Contact Me…Please?

Someday, perhaps, our contact can escalate into this kind of intimacy.

Here’s how you can get in touch with me if you want to book me for stand-up comedy or if you just want to chat about life and all of its wonderful intricacies.

Facebook. Join this group if you are a fan or if you want to insult the people who are foolish enough to be fans of mine.

Twitter. All the kids are doing it.

Email. Drop me a line old school. It’s the new snail mail.


One Response to “Contact Me…Please?”

  1. Hi D.J.

    I am fascinated by the fact that you are a comedian who wears hearing aids because I wear two as well. Way back in the dark ages (aka: the sixties), doctors didn’t give out as many antibiotics as they do today. Consequently, I lost about 60 per cent of my hearing. I only got my first hearing aid at age 21 (in the mid to late 70s, no one insisted upon two hearing aids because of the high costs) when I couldn’t even hear sound coming from a teaching assistant, let alone words. Thank goodness for today’s technology because I now hear sounds that I have never heard before.

    Btw: I went to school (university) for theatre arts. Part of the appeal is that on the stage, everyone speaks louder and the scripts are pre-written. This helped me to cope.

    Questions:
    1) Have you ever had to change batteries in the middle of a set?
    2) Have you ever been heckled, and how did you handle it?
    3) I have had trouble identifying the direction the sound is coming from (although the new technology has helped correct this to a major extent). Has this ever been an issue for you? How do you handle it?

    One part of me has always wanted to try standup, but I fear not being able to hear the hecklers and then coming back at them with something totally unrelated to their comment. One part of being hard-of-hearing that I really hate is being seen as “stupid” because I don’t appear to be paying attention, or I answer something totally unrelated to the discussion. Over the years, I have learned too that people don’t want me to keep asking them to repeat themselves, so I have learned to respond to the look or their faces rather than the actual words. I have learned to smile and laugh when they appear to be saying something funny. Have you ever done this yourself?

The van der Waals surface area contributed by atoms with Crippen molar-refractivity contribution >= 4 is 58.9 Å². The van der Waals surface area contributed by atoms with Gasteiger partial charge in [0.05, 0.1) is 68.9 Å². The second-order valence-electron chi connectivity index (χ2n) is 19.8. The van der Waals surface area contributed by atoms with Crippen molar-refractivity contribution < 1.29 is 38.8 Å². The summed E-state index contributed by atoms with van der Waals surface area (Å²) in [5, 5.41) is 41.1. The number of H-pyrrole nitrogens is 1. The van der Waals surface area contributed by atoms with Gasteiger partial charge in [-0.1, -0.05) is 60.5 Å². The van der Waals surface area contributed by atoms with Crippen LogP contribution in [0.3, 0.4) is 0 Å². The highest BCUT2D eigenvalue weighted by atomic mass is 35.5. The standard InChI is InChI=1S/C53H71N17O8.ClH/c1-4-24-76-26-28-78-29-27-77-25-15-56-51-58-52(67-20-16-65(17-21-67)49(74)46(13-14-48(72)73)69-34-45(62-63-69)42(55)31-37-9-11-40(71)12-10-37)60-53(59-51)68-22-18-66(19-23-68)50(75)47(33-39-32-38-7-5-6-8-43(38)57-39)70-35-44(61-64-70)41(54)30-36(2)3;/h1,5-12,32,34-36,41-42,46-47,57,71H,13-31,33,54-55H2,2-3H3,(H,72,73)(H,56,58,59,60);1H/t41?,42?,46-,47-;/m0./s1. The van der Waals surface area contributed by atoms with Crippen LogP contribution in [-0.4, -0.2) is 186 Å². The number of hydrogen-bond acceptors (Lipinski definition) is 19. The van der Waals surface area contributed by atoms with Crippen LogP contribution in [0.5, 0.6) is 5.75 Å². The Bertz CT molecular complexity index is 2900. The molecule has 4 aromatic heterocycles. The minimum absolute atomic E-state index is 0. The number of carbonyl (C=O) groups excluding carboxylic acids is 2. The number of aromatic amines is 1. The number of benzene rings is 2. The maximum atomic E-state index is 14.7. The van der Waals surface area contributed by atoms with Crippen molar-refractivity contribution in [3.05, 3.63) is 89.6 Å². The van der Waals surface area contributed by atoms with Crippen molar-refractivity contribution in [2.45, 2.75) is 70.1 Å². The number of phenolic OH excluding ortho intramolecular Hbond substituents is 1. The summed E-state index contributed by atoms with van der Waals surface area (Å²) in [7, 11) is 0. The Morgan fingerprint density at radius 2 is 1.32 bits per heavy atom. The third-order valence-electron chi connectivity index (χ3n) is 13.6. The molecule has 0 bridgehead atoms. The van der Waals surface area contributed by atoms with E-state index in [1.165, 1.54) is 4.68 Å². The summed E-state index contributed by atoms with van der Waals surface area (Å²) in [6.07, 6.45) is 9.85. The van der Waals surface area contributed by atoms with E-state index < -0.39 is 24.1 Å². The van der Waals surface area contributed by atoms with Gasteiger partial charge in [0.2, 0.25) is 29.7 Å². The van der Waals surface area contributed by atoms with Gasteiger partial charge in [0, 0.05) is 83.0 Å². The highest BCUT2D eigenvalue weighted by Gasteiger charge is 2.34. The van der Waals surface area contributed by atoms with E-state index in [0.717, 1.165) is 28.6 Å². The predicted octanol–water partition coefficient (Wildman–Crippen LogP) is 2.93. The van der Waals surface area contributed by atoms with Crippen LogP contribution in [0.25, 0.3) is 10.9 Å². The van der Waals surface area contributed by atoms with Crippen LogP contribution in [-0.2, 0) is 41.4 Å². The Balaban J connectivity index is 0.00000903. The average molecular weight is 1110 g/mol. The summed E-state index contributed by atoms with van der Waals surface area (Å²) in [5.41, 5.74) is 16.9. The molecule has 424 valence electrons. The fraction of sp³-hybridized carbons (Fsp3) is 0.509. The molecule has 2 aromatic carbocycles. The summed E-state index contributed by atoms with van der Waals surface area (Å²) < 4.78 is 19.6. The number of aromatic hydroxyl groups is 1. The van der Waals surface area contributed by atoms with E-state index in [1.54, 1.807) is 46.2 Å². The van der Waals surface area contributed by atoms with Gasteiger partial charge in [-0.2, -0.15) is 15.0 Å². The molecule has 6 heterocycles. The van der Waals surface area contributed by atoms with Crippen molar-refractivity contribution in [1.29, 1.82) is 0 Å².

I really think what being hard-of-hearing gives people is a strong ability to read the body language of people. It’s not always the words that someone speaks which communicates the most. I would think this ability would be an advantage for a comedian. Do you agree?

    Incidentally, we live in the Ottawa area. I would love to see one of your sets sometime. Anything coming up soon?

    Anyway, that’s it for now. I would love to hear from you. Your set on the CBC yesterday really made my husband and myself laugh. You have a great gift.

    All the best,

    Marianne

Leave a Reply

Fill in your details below or click an icon to log in:

WordPress.com Logo

You are commenting using your WordPress.com account. Log Out / Change )

Twitter picture

You are commenting using your Twitter account. Log Out / Change )

Facebook photo

You are commenting using your Facebook account. Log Out / Change )

Google+ photo

You are commenting using your Google+ account. Log Out / Change )

Connecting to %s

 
Follow

Get every new post delivered to your Inbox.

Join 1,372 other followers

%d bloggers like this: